I have been called crazy many times. Some people even suspect I smoke prohibited substances. Maybe they are right; about the crazy bit I mean.
How else would you explain the fact that while everyone else is fussing about US president Barack Obama and gay rights, my mind is idiotically fixated on a man, a kinsman really, that no one remembers?
My sons, who are in the process of germinating a hair or two on their chins, think they are men. But I can bet they have never heard of Patrick Shikanda Likhotio.
Boys, long time ago, before the son of Jomo started wearing suits, shortly after William Ruto stopped selling chicken and James Orengo used to wear sneakers 24/7 because cops had orders to unleash mongrels on him on sight, there lived a man called Rev Timothy Njoya.
As preachers go, he was colourless. He drove an old Peugeot, property of the church. His shoes and suits were not shiny. He didn’t preside over a huge church where tithe was escorted to the bank by armed cops because it came by the sack load. And he didn’t pay millions to get his ‘show’ on television.
How, when he didn’t have the ability to make the blind see; those deaf of hearing hear and the poor to get rich by planting seed? You know, the sort of thing Kanyari and his ilk do.
On the contrary, the press fought to get into his church because this nondescript man of God was an enemy of the people, a man who needlessly fought the government at the behest of his foreign masters.
Eventually, when the misguided elements became too much and push came to shove, Kanu unleashed the dogs of war. And that, boys, is where your kinsman, Patrick Shikanda Likhotio, comes into the picture.
We never knew who sent him. Or who paid him. But Kenyans of a certain age will never forget the image of the Rev Njoya lying on the side of the road helplessly as Mr Likhotio beat him senseless; like a snake. Now because I am a crazy man, I didn’t focus on Rev Njoya or Likhotio. Instead, my one good eye shifted to the two men standing next in the combat fatigues of the elite General Service Unit.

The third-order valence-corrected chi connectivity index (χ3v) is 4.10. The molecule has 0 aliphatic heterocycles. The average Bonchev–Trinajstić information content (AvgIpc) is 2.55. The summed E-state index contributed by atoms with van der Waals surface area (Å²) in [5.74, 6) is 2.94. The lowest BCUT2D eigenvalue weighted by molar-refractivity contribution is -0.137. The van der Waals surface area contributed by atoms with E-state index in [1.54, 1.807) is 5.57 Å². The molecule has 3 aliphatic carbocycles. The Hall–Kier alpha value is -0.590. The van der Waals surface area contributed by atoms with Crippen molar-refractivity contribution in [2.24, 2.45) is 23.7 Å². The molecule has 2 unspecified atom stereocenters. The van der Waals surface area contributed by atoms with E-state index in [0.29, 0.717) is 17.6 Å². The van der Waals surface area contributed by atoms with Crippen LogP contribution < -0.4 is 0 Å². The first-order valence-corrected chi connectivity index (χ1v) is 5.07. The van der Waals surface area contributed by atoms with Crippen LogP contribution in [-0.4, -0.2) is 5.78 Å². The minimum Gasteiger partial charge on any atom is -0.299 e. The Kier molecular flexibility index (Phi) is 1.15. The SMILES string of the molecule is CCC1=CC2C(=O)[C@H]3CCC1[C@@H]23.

For one moment, I thought they would fling themselves upon Likhotio and inflict severe bodily harm upon his person. Then I discovered that they were keeping guard, to prevent a misguided fool like Raila Odinga from interfering so that Mr Likhotio could break the Reverend’s old bones without ‘tafash’.
I hear Njoya later invited Likhotio for a cup of tea where they kissed and made up. That, instead of leashing his own militia on him in line what Israelis, the Lord’s anointed, would do. But each to his own.
I know Njoya’s wounds have long healed. He has probably forgotten that episode. But I know those two cops who stood by impotently watching a law breaker break a reverend’s bones have not. They never will.
I suspect some overzealous junior politician with bad breath issued that order to a spineless senior cop. The same spineless cop probably also directed his juniors to hurl teargas canisters into a church where multi-party demonstrators had sought refuge.
A similar character, I suspect, also ordered policemen, backed by goons, to attack the late Prof Wangari Maathai, an ageing woman, and clobber her like a stray mongrel. We will never know who paid Likhotio to beat Njoya, or the senior cop who ordered the two GSU officers to do nothing.
We will never know the man who told cops, “Go and beat that trouble causing woman, that useless Prof Wangari, and pull her hair. Teach her a lesson kabisa.” But I know when they remember what made them get so upset about Njoya 20 years ago and watch Kidero’s supporters force Kakamega Senator Bonny Khalwale into a toilet today, they sigh and say, “Yes, we were just as idiotic as you.”
I have not stepped at my local for a while. I bet the barman is wondering what happened to me. Sorry, I shall not return, and not because I have seen the light.
I am simply unable to face the counter I shared on many an evening with departed Nation editor, Isaiah Oduor Ouma.
That Ja-Luo was a hilarious man who loved a good laugh, a sleek suit, a dark, choice whisky and an elegant car as much as he loved a beautiful English sentence and his lovely wife, Catherine.
This column, for which he was a great fan, is dedicated to him.